"Maroney had a good deal of money of his own, but did not talk much about it, in fact kept it a secret from every one but me. No one is obliged to state what he is worth. He was a very kind-hearted man and fairly idolized my little Flora. He was making arrangements to buy a plantation and a lot of slaves; had made money buying and selling horses, and owned a large interest in a livery stable in Montgomery. On a trip he made to the North he purchased a fast horse named "Yankee Mary," and used to take me out for a drive every day. Nat. is one of the best men that ever lived, but he is a little inclined to be careless. We were as happy and contented as could be, when-oh! unfortunate day for us!-the Adams Express was robbed and my husband was accused of the theft. He was arrested in Montgomery, but liberated on small bail. Soon afterward I came North on a visit, and when he came to bring me home he was arrested in New York and thrown into prison. I immediately went South, sold all his property and secreted the money about me, so that the Adams Express would not get hold of it. I have now the money secreted here; but there have been a great many small burglaries committed around here, and I am in constant dread of its being stolen. I don't dare leave Jenkintown for a night, and fervently wish my husband were out of jail to take care of it. What do you do with your money, Madam Imbert?"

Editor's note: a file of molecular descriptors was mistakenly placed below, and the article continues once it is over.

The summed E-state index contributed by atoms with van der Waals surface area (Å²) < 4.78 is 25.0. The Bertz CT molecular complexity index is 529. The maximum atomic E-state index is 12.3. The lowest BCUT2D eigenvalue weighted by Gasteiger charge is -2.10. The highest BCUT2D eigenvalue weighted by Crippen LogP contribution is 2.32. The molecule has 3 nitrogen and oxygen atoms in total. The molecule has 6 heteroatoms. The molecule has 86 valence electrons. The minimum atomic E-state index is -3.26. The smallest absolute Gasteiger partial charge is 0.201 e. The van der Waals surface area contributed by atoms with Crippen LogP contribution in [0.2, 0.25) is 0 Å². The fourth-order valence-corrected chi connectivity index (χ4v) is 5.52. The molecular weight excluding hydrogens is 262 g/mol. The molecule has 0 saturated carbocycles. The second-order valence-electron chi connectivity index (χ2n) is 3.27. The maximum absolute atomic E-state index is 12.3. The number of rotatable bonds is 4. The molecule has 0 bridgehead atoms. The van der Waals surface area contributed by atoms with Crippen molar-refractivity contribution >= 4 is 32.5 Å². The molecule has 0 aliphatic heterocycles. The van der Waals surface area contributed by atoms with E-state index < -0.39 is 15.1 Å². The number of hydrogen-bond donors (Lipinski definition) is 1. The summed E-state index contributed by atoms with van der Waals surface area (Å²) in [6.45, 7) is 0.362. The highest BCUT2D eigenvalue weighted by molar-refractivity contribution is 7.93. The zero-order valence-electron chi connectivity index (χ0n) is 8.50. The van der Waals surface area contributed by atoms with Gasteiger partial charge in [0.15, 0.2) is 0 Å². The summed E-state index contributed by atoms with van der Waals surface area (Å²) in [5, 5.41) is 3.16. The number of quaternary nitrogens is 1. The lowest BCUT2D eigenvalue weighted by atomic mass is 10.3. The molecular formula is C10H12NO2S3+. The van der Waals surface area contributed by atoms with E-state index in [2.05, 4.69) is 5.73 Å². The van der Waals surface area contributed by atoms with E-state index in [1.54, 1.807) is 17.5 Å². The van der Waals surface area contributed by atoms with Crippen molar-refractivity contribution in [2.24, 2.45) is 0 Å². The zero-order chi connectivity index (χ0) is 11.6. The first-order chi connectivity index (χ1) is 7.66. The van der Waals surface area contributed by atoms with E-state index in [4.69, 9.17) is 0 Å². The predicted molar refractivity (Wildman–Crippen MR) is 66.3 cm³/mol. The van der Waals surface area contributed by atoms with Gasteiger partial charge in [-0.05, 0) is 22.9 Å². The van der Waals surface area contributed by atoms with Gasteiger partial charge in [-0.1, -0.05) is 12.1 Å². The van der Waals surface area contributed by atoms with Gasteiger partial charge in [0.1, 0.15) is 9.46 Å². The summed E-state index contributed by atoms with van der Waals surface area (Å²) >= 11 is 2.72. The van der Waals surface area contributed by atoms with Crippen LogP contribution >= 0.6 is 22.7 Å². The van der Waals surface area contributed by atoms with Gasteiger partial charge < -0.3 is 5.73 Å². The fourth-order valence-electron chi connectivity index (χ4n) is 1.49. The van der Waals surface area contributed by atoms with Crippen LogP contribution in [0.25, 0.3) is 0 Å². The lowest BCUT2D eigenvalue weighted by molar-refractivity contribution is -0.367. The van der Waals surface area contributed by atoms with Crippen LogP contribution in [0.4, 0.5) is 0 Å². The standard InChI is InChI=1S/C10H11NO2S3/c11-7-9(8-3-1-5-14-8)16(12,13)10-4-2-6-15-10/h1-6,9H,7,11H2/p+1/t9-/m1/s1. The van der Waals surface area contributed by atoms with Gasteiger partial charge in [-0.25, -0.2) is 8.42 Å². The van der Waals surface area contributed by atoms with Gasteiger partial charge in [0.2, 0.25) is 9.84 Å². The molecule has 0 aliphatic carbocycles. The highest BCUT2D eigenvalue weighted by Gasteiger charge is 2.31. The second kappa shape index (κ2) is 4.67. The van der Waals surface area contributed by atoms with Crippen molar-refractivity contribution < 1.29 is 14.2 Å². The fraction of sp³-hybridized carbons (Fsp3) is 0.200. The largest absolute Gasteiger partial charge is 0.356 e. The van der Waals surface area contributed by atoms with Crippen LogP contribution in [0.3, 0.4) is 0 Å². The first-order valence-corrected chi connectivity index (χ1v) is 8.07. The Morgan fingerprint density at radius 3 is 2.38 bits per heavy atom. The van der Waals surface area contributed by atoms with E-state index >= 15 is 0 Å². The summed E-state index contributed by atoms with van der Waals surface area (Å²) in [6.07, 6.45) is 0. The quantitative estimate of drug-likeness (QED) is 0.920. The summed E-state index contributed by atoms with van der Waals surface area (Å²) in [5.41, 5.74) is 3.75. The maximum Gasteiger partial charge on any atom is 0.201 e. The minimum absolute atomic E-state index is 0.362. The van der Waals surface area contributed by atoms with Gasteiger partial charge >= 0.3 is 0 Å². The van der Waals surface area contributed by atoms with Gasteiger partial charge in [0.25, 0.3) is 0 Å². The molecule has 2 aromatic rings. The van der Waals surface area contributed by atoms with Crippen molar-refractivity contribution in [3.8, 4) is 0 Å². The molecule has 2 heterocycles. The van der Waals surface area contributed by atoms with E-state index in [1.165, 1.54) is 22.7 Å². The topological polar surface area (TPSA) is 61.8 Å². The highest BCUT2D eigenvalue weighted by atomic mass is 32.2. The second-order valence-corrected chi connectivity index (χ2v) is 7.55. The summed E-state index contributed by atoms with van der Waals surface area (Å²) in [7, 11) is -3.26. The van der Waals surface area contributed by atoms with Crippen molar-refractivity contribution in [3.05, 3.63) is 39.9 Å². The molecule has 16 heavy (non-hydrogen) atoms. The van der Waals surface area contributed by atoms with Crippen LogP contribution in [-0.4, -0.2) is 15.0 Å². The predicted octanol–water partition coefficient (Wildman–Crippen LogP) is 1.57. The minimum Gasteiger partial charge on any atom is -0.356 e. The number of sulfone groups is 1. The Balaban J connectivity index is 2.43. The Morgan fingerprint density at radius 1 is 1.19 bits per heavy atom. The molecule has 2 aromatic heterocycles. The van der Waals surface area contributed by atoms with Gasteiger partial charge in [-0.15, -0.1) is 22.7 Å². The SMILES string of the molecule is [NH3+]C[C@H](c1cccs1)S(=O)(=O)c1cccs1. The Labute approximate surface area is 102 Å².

"I take care of it in various ways. Sometimes I carry large amounts concealed on my person; but the last time I was away I placed the most of it in a safe place."

"I wish I knew of a safe place. If my husband were only out, he would soon find one," remarked Mrs. Maroney.

"What are his prospects for getting out?" asked the Madam.

"Well, I don't know, indeed; he is sometimes hopeful, sometimes in despair; he has been writing me lately of a friend of his named White, who was imprisoned a day or two after him. White has managed to make arrangements to effect his own release on bail, and when he gets out, has promised to assist Nat."

"If White managed to get himself out, I should think him just the man to assist your husband," said Madam Imbert.

"Nat. thinks so too; but he probably will not decide on any plan until White gets out, when they together may do something."